Mohamed Salah could be blacklisted from the Saudi Pro League even if his transfer goes through should his agent do one thing.
Al Ittihad saw a £150million offer for Salah rejected right at the close of the European transfer window, with the Reds insisting the player was not for sale.
The bid for the Egyptian, who signed a new three-year contract with Liverpool only last summer, was an initial offer in the region of £100million, with add-ons taking it up to £150million.
But a move for Salah did not materialise, with Liverpool boss Jurgen Klopp having maintained Salah would be staying at the club.
However, the Saudi Pro League director of football Michael Emenalo insisted that the door for Salah to join the Saudi Pro League was not closed, with the burgeoning league likely to make another offer either in January or next summer.
Emenalo told Sky Sports: "If it didn't happen, it's not because we no longer fancy the player, or because we have a problem with Liverpool. It's because certain things that need to align for all the parties involved in the process didn't align.
"Nobody is angry, we move on, but we absolutely close no doors and if the opportunity is there to do things and do it well - and it brings Mohamed Salah to the Saudi Pro League we will all be very grateful."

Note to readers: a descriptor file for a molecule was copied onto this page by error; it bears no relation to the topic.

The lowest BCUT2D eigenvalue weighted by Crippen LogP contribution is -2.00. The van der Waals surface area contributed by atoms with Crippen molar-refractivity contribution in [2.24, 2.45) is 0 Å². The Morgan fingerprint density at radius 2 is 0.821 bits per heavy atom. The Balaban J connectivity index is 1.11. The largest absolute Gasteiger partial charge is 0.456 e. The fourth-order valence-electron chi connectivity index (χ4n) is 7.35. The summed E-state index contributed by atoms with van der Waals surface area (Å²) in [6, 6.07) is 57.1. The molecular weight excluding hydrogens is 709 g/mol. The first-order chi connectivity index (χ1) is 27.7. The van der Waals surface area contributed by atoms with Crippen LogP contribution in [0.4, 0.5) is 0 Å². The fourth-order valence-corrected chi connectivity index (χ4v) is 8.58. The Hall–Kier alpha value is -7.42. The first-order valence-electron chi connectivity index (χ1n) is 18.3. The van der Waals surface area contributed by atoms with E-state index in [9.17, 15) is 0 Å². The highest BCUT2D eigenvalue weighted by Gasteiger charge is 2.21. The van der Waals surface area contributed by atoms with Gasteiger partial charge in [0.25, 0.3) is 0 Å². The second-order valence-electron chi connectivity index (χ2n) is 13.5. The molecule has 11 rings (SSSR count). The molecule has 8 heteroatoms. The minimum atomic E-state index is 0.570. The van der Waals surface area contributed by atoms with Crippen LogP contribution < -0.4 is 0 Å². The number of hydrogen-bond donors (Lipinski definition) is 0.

While Salah’s move to Saudi Arabia very much remains a possibility, any prospective deal could reportedly fall apart should his agent try to use Saudi clubs against one another, in an attempt to drive up his client’s wage.
The New York Times claimed back in July that the Pro League had recommended Saudi clubs a list of 24 recommended signings for the summer.
The list was predominantly made up of players in their early 30s, many of whom were out of contract at European teams.
The league was also said to have issued clubs with a set of ground rules when looking to lure players to the division.
The first dictated that any player commanding an annual salary of more than $3million (£2.29milion) would have to be approved by the league.
The second was that teams are not to negotiate against one another. Should any player or agent be found to be using one team as a bargaining chip against another to elicit a more lucrative salary, they would be “immediately blacklisted”.